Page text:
emit button, 'Époisses', 'eat_epoisses()'
}

XML Templates

XML templates behave largely the same as HTML templates, with a few minor differences. XML templates employ a different encoding algorithm, and lack some specific HTML functionality, such as emitting Markdown.

Here's an example showing how to create an RSS feed:

rss = Papercraft.xml(mime_type: 'text/xml; charset=utf-8') { |resource:, **props|
  rss(version: '2.0', 'xmlns:atom' => 'http://www.w3.org/2005/Atom') {
    channel {
      title 'Noteflakes'
      link 'https://noteflakes.com/'
      description 'A website by Sharon Rosner'
      language 'en-us'
      pubDate Time.now.httpdate
      emit '<atom:link href="https://noteflakes.com/feeds/rss" rel="self" type="application/rss+xml" />'
      
      article_entries = resource.page_list('/articles').reverse

      article_entries.each { |e|
        item {
          title e[:title]
          link "https://noteflakes.com#{e[:url]}"
          guid "https://noteflakes.com#{e[:url]}"
          pubDate e[:date].to_time.httpdate
          description e[:html_content]
        }  
      }
    }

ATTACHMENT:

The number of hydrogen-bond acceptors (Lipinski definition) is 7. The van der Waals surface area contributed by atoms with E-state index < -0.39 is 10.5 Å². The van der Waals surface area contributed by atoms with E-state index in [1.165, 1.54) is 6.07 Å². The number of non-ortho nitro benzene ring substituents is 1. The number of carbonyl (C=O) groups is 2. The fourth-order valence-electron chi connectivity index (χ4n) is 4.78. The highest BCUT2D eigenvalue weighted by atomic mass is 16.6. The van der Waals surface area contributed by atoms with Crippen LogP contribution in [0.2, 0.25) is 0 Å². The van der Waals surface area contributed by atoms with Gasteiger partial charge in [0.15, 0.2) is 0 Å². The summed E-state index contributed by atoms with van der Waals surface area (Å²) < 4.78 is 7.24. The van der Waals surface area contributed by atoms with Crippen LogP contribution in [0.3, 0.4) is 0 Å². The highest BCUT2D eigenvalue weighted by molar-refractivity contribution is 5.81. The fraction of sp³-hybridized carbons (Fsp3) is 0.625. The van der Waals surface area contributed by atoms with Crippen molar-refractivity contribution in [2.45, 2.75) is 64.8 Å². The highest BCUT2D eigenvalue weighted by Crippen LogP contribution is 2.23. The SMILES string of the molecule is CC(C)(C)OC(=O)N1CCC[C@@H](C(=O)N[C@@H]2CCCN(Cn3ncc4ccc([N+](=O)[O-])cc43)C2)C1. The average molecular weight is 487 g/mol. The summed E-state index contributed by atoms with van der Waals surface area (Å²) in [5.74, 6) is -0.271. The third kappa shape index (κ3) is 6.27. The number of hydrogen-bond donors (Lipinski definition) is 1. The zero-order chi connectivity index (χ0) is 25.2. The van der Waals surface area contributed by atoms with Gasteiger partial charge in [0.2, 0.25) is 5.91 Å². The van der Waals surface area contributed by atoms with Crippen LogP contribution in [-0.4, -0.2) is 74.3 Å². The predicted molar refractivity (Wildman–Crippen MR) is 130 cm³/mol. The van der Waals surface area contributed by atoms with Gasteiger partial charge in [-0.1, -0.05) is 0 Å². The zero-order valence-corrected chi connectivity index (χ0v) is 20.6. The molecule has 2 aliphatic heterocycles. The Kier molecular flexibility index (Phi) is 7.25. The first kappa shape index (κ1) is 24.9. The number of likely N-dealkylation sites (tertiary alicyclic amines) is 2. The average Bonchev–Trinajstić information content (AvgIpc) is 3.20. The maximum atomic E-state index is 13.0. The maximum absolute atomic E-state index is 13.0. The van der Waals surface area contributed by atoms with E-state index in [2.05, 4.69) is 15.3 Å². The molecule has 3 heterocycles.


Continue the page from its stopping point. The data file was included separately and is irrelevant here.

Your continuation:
}
}

JSON Templates

JSON templates behave largely the same as HTML and XML templates. The only major difference is that for adding array items you'll need to use the #item method:

Papercraft.json {
  item 1
  item 2
  item 3
}.render #=> "[1,2,3]"

Otherwise, you can create arbitrarily complex JSON structures by mixing hashes and arrays:

Papercraft.json {
  foo {
    bar {
      item nil
      item true
      item 123.456
    }
  }
}.render #=> "{\"foo\":{\"bar\":[null,true,123.456]}}"

Papercraft uses the JSON gem under the hood in order to generate actual JSON.

Papercraft Extensions

Papercraft extensions are modules that contain one or more methods that can be used to render complex HTML components. Extension modules can be used by installing them as a namespaced extension using Papercraft::extension. Extensions are particularly useful when you work with CSS frameworks such as Bootstrap, Tailwind or Primer.

For example, to create a Bootstrap card component, the following HTML markup is needed (example taken from the Bootstrap docs):

<div class="card" style="width: 18rem;">
  <div class="card-body">
    <h5 class="card-title">Card title</h5>
    <h6 class="card-subtitle mb-2 text-muted">Card subtitle</h6>
    <p class="card-text">Some quick example text to build on the card title and make up the bulk of the card's content.</p>
    <a href="#" class="card-link">Card link</a>
    <a href="#" class="card-link">Another link</a>
  </div>
</div>